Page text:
In a September report on New York's indigent defense system, the NYCLU found that some public defenders carried overwhelming caseloads that were five times over the recommended maximum. Sometimes the lawyers didn't even have access to computers.
Lack of state funding is one link between New York and Mississippi's failing public defense systems, but inconsistency is perhaps an even bigger issue for the states.
"The quality of justice ranges across the state," Stoughton said of New York's county-funded public defenders. "The fundamental dynamic that allows people in jail to be locked up with no lawyers for weeks or months is that no one at the state level is paying attention."
In Mississippi, both Burks and Bassett, the plaintiffs in the ACLU lawsuit, are facing felony charges. Yet they can't seem to draw the attention of any of those private lawyers the district attorney said were supposed to be available to represent them.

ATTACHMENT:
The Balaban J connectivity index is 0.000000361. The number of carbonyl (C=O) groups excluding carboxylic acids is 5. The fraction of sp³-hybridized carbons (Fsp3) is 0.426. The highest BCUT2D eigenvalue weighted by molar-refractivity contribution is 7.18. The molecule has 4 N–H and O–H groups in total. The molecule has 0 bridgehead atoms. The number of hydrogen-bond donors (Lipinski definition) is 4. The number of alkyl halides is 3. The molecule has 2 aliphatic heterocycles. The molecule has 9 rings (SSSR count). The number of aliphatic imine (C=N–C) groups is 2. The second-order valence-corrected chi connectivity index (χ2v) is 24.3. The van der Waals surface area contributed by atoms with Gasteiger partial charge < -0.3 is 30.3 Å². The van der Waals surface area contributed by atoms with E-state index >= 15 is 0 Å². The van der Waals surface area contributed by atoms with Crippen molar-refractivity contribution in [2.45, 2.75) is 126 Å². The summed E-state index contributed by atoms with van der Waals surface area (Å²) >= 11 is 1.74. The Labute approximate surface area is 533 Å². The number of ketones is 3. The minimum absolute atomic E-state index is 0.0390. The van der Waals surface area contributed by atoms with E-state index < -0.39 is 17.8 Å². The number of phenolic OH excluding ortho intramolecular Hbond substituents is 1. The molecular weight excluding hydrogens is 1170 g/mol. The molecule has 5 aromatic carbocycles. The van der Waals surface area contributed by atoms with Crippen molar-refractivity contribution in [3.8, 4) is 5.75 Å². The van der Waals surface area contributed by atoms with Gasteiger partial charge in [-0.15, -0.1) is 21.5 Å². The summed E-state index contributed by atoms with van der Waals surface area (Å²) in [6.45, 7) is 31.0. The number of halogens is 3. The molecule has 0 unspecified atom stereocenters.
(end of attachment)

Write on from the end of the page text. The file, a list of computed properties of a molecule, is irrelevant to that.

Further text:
Scott County Sheriff Mike Lee did not respond to an inquiry from VICE News asking why Burks and Bassett haven't been provided lawyers.
Brenda Bassett, the 64-year-old mother of plaintiff Joshua Bassett, told VICE News the situation made her "very angry."
"If he's done wrong then punish him and be done with it," said Bassett, who lives in a rural area and described herself as "Backwoods Mississippi."
She said her son cried when he first called her from jail. He had no lawyer, and said he was forced to take a polygraph test where police asked him about past charges that were already cleared.
Bassett said she now calls regularly to check on her son. She said police investigators have been "very kind," and added that she even prays for them, but she wishes they would give her son a lawyer.
"He said, 'Mama, I see people come and go out of here every day, and they're charged with a lot worse than I am,'" Basset said. Bail in the case was set at $100,000, a cost Bassett's mother said was impossible for him to afford.
"All he has is the clothes on his back," Bassett said. "They need to do something and let my son go."